Special Education FAQ’s

What is a special education advocate?

As your special education advocate, Arnold Advocacy provides you with the support you need to navigate the special education system. This encompasses helping you obtain an assessment due to concerns you have with your child, assisting you with behavioral concerns in the home and/or working together to help you to improve your child’s current Individualized Education Plan (IEP). Having an advocate present at IEP meetings, or meeting with an advocate to help you prepare yourself for a teacher conference, can be an invaluable way to ensure that your child is getting the best education possible, as well as to ensure that you have a voice within the process.

How can I get my child help at school?

The first step is to request a special education evaluation because that initiates a legal timeline that the school MUST follow. If your child already has an Individualized Education Plan (IEP) in place, and you still have concerns, you may ask for an IEP meeting to have it amended. Having an advocate at the table along side you can help ensure that your child’s legal rights are being met, as well as mandate that the IEP is aligned with your child’s specific needs.

What do I do if I don’t agree with the school’s results of an evaluation?

The Procedural Safeguards, or Parent’s Rights, state that you have the right to request an Independent Educational Evaluation (IEE) at the school’s expense if you disagree with the assessment completed by the school. This request should again, be made in writing, and the school is required to respond in writing through a Prior Written Notice (PWN).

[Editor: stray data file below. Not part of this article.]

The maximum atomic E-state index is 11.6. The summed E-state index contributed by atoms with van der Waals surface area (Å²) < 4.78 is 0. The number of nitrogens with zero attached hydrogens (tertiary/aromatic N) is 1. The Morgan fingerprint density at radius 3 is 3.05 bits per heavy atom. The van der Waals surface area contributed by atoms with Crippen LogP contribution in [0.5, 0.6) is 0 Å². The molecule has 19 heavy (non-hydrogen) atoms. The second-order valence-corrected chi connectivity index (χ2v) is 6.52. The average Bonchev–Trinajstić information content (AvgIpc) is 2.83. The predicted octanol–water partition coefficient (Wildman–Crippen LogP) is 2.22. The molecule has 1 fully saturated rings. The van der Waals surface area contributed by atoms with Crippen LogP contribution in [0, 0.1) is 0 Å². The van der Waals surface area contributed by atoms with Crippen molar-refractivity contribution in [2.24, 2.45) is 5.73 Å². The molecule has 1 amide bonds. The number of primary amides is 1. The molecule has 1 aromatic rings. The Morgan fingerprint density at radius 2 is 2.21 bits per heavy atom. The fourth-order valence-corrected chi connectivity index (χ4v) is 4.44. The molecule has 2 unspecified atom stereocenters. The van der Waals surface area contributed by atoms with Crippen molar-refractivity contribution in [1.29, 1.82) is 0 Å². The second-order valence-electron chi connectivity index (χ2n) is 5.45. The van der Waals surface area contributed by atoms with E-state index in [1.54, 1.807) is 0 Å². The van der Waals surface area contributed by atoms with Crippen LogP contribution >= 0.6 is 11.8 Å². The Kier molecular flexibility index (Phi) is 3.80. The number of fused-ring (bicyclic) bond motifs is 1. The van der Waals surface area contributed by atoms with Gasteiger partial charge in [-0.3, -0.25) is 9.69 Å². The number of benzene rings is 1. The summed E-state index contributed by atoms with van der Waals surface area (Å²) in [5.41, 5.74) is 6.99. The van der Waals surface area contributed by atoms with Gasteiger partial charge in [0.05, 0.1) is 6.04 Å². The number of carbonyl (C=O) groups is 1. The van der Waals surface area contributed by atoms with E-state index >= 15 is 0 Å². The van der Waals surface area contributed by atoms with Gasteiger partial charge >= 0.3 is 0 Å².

How do I get my child 1:1 support?

Many parents are interested in 1:1 support for their child, but it is important to consider that this intervention can be very restrictive, especially for older students. The need for 1:1 support must be shown through data, especially if there is a safety issue, so collecting data regarding the safety of the child is a great way to show documented need for this service. Many schools are tentative to put this into an IEP and will often refer to this service as “extra aid support,” which is a great place to start if your child has complicated needs.

What if my child does not have a disability, but still needs extra help?

Many schools have systems in place to support all children, not just students with special needs. There is a general education process called a Student Study Team (SST), that can be convened when a child is struggling academically and/or behaviorally. This team includes parents, the child’s teacher, as well as an administrator and/or teacher who is experienced in intervention strategies. Previous teachers may also be invited to help identify what has worked well for that child in the past. The SST can make a plan to increase the support that your child is receiving, and many times the SST convenes prior to evaluating a child for special education services. Increased support may include differentiation within the classroom, small group reteach, or a systematic intervention to address areas of weakness.

How do you work and partner with my child’s teachers and school administrators?

Arnold Advocacy takes a collaborative approach and helps to ensure that the wishes and participation of the parents are heard and respected. Through focused, observant time spent with the family, Colleen Arnold is able to be an active participant on the IEP team, ensuring that the IEP gives the child the support and services she or he needs to be successful and happy in school.

What are my rights as a parent?

There are a variety of rights afforded to parents of children with IEPs. These rights include, but are not limited to;

  •  The right to participate in the educational decision-making process.
  •  The right to record a meeting (24 hours in advance notice).
  •  Parents must give informed written consent before the school can provide special education services.
  •  You have the right to have your child assessed in all areas of suspected disability.
  •  If you disagree with an evaluation, you have the right to request an Independent Educational Evaluation, or (IEE) at the school’s expense.
  •  You have the right to mediation and due process if you have a dispute with the school.